Neurocognitive Functioning in Posttraumatic Stress Disorder
The majority of people are exposed to at least one traumatic stressor during their lifetime (Kessler et al., 1995). Of those who are exposed to a traumatic stressor, a sizeable proportion (i.e., approximately 20% of females and 10% of males) will go on to develop persistent and problematic symptoms that would qualify for a diagnosis of posttraumatic stress disorder (PTSD). An emerging line of research in the study of trauma is that of cognitive functioning, with numerous studies having illustrated a significant relationship between PTSD and neuropsychological test performance. Specifically, PTSD has been associated with poorer performance on measures of attention (Marx et al., 2009), working memory (Vasterling et al., 2002), verbal and nonverbal memory (Jelinek et al., 2006; Johnson & Asbjørnsen, 2008), and processing speed (Twamley et al., 2009), among others. At this time, longitudinal studies that illustrate cognitive impairment as a direct consequence of PTSD are scarce and some research has suggested that cognitive deficits may also serve as a risk factor for developing the disorder (Hart et al., 2008; Parslow & Jorm, 2007). Despite these limitations, there is substantial evidence that a diagnosis of PTSD is associated with deficits in cognitive functioning. In a recent meta-analysis, Scott and colleagues (2015) consolidated the research within this area and provide recommendations for future study.
Posttraumatic stress disorder (PTSD) is associated with regional alterations in brain structure and function that are hypothesized to contribute to symptoms and cognitive deficits associated with the disorder. We present here the first systematic meta-analysis of neurocognitive outcomes associated with PTSD to examine a broad range of cognitive domains and describe the profile of cognitive deficits, as well as modifying clinical factors and study characteristics. This report is based on data from 60 studies totaling 4,108 participants, including 1,779 with PTSD, 1,446 trauma-exposed comparison participants, and 895 healthy comparison participants without trauma exposure. Effect-size estimates were calculated using a mixed-effects meta-analysis for 9 cognitive domains: attention/working memory, executive functions, verbal learning, verbal memory, visual learning, visual memory, language, speed of information processing, and visuospatial abilities. Analyses revealed significant neurocognitive effects associated with PTSD, although these ranged widely in magnitude, with the largest effect sizes in verbal learning (d = -.62), speed of information processing (d = -.59), attention/working memory (d = -.50), and verbal memory (d = -.46). Effect-size estimates were significantly larger in treatment-seeking than community samples and in studies that did not exclude participants with attention-deficit/hyperactivity disorder, and effect sizes were affected by between-group IQ discrepancies and the gender composition of the PTSD groups. Our findings indicate that consideration of neuropsychological functioning in attention, verbal memory, and speed of information processing may have important implications for the effective clinical management of persons with PTSD. Results are further discussed in the context of cognitive models of PTSD and the limitations of this literature.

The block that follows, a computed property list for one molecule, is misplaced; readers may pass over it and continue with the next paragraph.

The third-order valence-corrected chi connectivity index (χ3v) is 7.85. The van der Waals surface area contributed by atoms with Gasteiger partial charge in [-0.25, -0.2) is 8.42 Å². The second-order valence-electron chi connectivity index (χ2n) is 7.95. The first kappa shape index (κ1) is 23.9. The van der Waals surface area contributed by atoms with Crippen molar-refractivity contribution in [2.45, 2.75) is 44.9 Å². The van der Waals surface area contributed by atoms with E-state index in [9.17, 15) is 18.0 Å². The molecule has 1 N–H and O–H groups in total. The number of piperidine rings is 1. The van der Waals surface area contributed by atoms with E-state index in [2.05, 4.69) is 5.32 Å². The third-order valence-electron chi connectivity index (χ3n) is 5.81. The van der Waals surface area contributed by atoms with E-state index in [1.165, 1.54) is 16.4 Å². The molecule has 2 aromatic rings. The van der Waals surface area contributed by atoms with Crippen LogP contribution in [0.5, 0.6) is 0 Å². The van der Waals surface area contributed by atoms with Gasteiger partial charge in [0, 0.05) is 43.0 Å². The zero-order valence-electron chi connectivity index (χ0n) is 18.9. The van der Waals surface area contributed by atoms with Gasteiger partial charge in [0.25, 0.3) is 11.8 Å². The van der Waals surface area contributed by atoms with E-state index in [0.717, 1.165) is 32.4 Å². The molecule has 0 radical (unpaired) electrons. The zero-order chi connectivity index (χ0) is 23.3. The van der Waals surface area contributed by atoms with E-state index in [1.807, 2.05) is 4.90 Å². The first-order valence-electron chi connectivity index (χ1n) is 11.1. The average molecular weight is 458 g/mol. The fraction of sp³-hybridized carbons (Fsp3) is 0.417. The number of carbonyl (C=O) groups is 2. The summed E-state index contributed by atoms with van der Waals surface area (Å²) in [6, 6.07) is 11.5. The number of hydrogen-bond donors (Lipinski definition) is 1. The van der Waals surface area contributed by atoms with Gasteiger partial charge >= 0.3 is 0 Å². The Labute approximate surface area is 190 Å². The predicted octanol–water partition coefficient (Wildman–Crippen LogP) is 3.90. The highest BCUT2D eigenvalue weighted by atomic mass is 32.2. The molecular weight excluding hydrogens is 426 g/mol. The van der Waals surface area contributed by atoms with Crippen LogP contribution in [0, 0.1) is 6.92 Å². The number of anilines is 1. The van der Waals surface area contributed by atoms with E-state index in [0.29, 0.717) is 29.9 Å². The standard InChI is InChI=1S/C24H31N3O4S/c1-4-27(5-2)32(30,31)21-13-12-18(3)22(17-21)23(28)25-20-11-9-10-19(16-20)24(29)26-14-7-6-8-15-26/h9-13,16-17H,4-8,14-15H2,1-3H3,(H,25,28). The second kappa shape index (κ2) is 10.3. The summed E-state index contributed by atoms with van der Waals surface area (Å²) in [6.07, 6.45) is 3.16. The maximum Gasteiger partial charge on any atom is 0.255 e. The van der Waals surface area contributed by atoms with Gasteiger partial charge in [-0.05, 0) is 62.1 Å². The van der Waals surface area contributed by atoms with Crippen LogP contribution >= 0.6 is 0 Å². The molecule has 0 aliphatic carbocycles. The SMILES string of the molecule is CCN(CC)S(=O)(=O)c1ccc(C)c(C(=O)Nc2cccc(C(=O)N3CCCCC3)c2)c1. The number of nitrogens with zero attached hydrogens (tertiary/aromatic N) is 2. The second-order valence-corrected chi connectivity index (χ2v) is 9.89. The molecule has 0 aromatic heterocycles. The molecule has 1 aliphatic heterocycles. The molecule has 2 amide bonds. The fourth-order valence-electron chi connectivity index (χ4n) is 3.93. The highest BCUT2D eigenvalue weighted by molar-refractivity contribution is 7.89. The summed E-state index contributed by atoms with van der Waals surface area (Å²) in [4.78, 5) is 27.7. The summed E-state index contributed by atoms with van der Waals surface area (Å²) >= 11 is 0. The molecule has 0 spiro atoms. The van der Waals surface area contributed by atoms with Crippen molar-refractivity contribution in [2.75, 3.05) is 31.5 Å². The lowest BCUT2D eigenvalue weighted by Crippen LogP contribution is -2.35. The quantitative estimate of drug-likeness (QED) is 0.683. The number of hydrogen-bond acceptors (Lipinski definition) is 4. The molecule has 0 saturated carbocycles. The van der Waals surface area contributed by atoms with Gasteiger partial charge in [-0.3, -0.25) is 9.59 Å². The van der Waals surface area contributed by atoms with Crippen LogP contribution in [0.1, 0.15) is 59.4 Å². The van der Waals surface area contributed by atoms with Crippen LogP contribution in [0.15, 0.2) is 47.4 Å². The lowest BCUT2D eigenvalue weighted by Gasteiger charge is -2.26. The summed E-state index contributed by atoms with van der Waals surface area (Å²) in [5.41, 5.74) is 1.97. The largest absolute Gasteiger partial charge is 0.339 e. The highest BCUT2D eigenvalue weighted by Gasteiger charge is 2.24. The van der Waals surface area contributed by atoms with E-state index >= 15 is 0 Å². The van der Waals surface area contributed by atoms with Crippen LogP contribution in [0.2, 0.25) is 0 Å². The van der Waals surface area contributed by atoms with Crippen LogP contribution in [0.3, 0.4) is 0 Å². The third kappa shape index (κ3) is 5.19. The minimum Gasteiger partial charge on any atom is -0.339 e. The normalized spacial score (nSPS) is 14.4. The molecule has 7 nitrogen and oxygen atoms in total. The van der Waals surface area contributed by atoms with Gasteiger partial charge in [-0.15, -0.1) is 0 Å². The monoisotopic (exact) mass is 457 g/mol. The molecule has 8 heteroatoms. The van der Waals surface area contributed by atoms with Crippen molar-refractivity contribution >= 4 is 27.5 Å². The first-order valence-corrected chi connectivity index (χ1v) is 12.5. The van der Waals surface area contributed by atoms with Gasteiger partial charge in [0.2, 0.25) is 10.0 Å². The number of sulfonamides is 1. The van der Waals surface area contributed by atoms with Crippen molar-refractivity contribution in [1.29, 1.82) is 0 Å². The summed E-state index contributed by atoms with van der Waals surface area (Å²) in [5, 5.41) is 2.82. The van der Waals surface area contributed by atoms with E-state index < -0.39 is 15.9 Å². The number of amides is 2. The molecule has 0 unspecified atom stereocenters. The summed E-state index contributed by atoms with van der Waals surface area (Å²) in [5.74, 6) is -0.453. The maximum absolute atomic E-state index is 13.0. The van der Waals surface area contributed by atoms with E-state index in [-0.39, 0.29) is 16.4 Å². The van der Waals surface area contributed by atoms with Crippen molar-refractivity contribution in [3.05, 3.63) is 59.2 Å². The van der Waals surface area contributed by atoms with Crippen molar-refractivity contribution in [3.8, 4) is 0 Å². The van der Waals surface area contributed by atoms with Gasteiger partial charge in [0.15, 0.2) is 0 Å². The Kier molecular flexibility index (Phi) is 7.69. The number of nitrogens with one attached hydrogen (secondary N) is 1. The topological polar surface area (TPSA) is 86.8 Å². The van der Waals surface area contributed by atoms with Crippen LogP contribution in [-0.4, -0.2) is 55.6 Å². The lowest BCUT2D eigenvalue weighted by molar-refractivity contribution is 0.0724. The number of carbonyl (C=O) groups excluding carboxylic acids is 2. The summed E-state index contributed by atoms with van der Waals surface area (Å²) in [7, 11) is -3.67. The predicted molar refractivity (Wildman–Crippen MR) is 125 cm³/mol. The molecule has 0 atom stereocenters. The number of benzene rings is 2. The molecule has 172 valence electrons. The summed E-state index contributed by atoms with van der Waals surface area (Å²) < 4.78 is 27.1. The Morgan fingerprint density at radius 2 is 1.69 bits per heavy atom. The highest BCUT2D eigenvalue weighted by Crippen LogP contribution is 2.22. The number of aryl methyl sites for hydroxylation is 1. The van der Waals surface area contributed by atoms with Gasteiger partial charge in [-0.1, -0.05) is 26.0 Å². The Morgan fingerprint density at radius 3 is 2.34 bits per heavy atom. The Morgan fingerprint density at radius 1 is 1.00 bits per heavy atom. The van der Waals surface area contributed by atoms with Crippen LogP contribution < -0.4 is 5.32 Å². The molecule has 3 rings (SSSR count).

Scott, J. C., Matt, G. E., Wrocklage, K. M., Crnich, C., Jordan, J., Southwick, S. M., Krystal, J. H., & Schweisburg, B. C. (2015). A quantitative meta-analysis of neurocognitive functioning in posttraumatic stress disorder. Psychological Bulletin, 141(1), 105–140. Retrieved from http://www.ncbi.nlm.nih.gov/pmc/articles/PMC3668974/
WEBINAR: National Center for PTSD: Continuing Education Webinars
Description: The National Center for PTSD website includes a wealth of information for professionals on the challenges faced by military veterans and others suffering from PTSD. This information includes a number of continuing education webinars on special topics related to PTSD (see link below), including clinical features of the disorder, assessment considerations, and treatment options. Users are able to search within the continuing education page for topics of interest. For students and clinicians who are not working with military veterans, the information within these trainings is applicable to a broad range of clinical populations dealing with the effects of exposure to a traumatic stressor.
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